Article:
If you’re new to building with ICFs or composite ICFs (which Faswall is), you may have had people try to steer you away from this construction method due to concerns about potential “blowouts.” But as anyone regularly building with ICFs or composite ICCFs can reassure you, blowouts are no longer much of a concern.
A blowout in ICF wall construction happens when a bulge or breach in the concrete forms due to pressure from the liquid concrete during the pour or cure phase breaks through the bracing, concrete placement and/ or consolidation.
Back in the day, ICF construction was a relatively unknown type of construction, so builders naturally had a “learning curve” where they made mistakes that resulted in blowouts. Years ago, concrete blowouts used to be more common because the composition and strength of the ties and bracing that held ICF blocks together were not as robust as they are today.
Also, ties may have been placed farther than 8 inches apart (either by inexperienced contractors or for other reasons), and, the foam or composite that comprises the ICF itself was not as thick as it is today. Blowouts can also result from using the incorrect concrete mix and/or installation, for the job — these are almost all situations that are avoided by using a wood chip/cement block like Faswall.
Blowouts Are Rare With Faswall
Blowouts have always been less common in composite ICFs than foam ICFs. Faswall blocks are made of 85% mineralized recycled wood and 15% cement. The blocks by themselves are sturdier than other ICFs, and require less bracing. This alone helps resist blowouts. The blocks easily stack, and are held in place by the interlocking tongue-and-groove end design. Then rebar is set both horizontally and vertically within the stacked forms prior to filling the cores with concrete. This “post and beam” grid effect makes the concrete and composite wall exceptionally strong and much less susceptible to blowouts or bulges during the concrete pour.
Correct Alignment, Plumb, and Placement Lowers Risk of Concrete Blowouts
To lower the risk of blowouts, be sure to follow the Faswall general application and stacking instructions. Here are some of the important things to consider:
- Set the corner wall forms around the perimeter by following the diagramed pattern.
- Always lay wall-forms working from the corners toward the center point of the wall run.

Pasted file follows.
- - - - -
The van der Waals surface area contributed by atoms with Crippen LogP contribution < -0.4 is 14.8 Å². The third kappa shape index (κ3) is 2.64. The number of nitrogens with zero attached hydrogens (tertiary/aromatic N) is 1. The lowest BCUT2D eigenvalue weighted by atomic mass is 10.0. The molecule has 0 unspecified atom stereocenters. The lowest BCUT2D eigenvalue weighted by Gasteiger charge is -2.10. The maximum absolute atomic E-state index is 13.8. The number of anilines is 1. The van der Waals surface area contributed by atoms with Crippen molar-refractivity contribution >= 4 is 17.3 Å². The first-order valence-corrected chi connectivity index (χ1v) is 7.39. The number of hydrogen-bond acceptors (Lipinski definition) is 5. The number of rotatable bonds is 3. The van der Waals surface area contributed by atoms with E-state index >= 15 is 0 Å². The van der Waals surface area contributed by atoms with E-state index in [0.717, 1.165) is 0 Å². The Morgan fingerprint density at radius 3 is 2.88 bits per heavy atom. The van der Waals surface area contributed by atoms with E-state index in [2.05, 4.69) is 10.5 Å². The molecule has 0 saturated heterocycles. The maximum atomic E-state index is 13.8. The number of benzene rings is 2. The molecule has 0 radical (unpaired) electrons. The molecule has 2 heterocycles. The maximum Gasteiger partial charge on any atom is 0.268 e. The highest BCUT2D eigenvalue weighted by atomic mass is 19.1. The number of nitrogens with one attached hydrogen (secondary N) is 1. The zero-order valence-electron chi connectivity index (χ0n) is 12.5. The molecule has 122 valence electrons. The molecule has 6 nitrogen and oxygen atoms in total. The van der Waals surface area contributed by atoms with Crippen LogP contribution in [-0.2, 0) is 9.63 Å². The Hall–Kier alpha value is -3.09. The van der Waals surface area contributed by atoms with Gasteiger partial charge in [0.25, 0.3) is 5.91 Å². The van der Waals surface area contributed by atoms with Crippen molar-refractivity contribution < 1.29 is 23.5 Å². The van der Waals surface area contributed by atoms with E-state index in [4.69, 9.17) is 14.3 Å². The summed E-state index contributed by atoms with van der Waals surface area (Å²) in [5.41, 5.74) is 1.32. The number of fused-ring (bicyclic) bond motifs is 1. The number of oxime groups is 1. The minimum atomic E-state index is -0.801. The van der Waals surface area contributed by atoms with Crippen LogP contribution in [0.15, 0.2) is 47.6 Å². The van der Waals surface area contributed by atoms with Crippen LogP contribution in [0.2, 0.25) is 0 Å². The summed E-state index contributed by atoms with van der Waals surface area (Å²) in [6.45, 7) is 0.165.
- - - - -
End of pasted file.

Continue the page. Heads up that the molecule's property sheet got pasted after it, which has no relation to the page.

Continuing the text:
- Use the guide groove located at the top center of each wall-form to keep vertical alignment of cells. Every two-foot long wall form has a guide groove at the midpoint. Be vigilant that this guide groove lines up with the joints of the wall forms in rows above and below the guide groove. This alignment ensures that the interior vertical column of concrete and rebar maintain plumb.
- Every other row of wall forms must be flipped in order for the cut-out channel in the wall form to create a horizontal bond beam. Stack the wall forms flat surface to flat surface followed by notched surface to notched surface for the next course. Remember, “Flat to Flat, Notch to Notch.”
- Use corner boards, braced plumb, as a guide to keep the wall plumb and level.
- Tap any protruding wall forms flush using a rubber mallet. Plumb wall sections using strongback bracing as necessary.
Some concrete may occasionally ooze out of the wall. Faswall recommends that builders prepare patch kits and bracing in advance to be ready if this happens. Make patch kits from 2×3-foot or 3×4-foot scraps of plywood and 3-inch coarse threaded deck screws. Keep these items close for quick application over any weakened wall section. This is a “bandaid” which you can put over the blown-out piece of Faswall and force the piece back into position. Then lock it all in place with the screwed-on plywood patch.
Faswall Blowouts – Modified or Damaged Block
If Faswall blows out, it is usually to the inside of the wall. It is almost always due to blocks that have fractured in handling and installation, or at blocks that have been modified and cut.
Air pockets can form in a wall during the concrete filling process. If you have impermeable walls (foam ICF walls, example), that air pocket can be compressed with the weight of the concrete, build pressure, then blow out the foam wall. Faswall passes air through it during filling, so there is no danger of high pressure air pockets.
If there is a blowout with Faswall, you normally do not have a large explosion of concrete coming out. It is a slower “leak” of concrete that is easy to deal with.
Bottom Line: Blowouts Are Rare
Bottom line: Blowouts are rare. But they can be dealt with quickly with minimal downtime and minimal loss of concrete if they do occur.